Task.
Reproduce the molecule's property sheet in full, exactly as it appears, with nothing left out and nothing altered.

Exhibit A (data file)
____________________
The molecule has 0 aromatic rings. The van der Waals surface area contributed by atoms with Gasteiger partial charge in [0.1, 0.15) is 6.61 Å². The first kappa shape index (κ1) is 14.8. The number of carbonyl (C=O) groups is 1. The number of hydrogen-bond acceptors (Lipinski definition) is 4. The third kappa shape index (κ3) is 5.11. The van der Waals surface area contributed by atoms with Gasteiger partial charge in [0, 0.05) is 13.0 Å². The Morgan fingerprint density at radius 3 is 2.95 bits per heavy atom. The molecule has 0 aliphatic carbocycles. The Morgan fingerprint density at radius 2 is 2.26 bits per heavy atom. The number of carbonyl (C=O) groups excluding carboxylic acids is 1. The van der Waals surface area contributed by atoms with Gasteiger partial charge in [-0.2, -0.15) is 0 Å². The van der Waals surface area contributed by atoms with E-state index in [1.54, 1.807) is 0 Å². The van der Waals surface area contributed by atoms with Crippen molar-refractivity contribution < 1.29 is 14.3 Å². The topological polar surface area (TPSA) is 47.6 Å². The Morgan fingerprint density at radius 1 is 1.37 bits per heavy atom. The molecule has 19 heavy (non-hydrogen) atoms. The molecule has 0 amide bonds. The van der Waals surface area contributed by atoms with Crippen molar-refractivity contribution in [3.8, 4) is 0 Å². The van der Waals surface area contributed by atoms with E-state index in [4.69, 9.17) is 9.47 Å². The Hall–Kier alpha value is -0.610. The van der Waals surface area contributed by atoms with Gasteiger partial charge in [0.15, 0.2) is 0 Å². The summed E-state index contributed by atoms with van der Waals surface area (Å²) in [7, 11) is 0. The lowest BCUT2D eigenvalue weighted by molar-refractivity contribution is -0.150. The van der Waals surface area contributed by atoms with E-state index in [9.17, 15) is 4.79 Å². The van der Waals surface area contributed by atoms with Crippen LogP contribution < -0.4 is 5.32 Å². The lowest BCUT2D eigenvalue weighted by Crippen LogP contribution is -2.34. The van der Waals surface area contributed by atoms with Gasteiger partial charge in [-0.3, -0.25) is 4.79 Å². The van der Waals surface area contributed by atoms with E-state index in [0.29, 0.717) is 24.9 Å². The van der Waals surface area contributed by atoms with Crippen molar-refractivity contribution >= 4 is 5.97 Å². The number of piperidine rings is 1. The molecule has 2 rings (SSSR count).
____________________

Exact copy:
The molecule has 0 aromatic rings. The van der Waals surface area contributed by atoms with Gasteiger partial charge in [0.1, 0.15) is 6.61 Å². The first kappa shape index (κ1) is 14.8. The number of carbonyl (C=O) groups is 1. The number of hydrogen-bond acceptors (Lipinski definition) is 4. The third kappa shape index (κ3) is 5.11. The van der Waals surface area contributed by atoms with Gasteiger partial charge in [0, 0.05) is 13.0 Å². The Morgan fingerprint density at radius 3 is 2.95 bits per heavy atom. The molecule has 0 aliphatic carbocycles. The Morgan fingerprint density at radius 2 is 2.26 bits per heavy atom. The number of carbonyl (C=O) groups excluding carboxylic acids is 1. The van der Waals surface area contributed by atoms with Gasteiger partial charge in [-0.2, -0.15) is 0 Å². The van der Waals surface area contributed by atoms with E-state index in [1.54, 1.807) is 0 Å². The van der Waals surface area contributed by atoms with Crippen molar-refractivity contribution < 1.29 is 14.3 Å². The topological polar surface area (TPSA) is 47.6 Å². The Morgan fingerprint density at radius 1 is 1.37 bits per heavy atom. The molecule has 19 heavy (non-hydrogen) atoms. The molecule has 0 amide bonds. The van der Waals surface area contributed by atoms with Crippen molar-refractivity contribution in [3.8, 4) is 0 Å². The van der Waals surface area contributed by atoms with E-state index in [4.69, 9.17) is 9.47 Å². The Hall–Kier alpha value is -0.610. The van der Waals surface area contributed by atoms with Gasteiger partial charge in [0.15, 0.2) is 0 Å². The summed E-state index contributed by atoms with van der Waals surface area (Å²) in [7, 11) is 0. The lowest BCUT2D eigenvalue weighted by molar-refractivity contribution is -0.150. The van der Waals surface area contributed by atoms with E-state index in [9.17, 15) is 4.79 Å². The van der Waals surface area contributed by atoms with Crippen LogP contribution < -0.4 is 5.32 Å². The lowest BCUT2D eigenvalue weighted by Crippen LogP contribution is -2.34. The van der Waals surface area contributed by atoms with Gasteiger partial charge in [-0.3, -0.25) is 4.79 Å². The van der Waals surface area contributed by atoms with E-state index in [0.29, 0.717) is 24.9 Å². The van der Waals surface area contributed by atoms with Crippen molar-refractivity contribution >= 4 is 5.97 Å². The number of piperidine rings is 1. The molecule has 2 rings (SSSR count).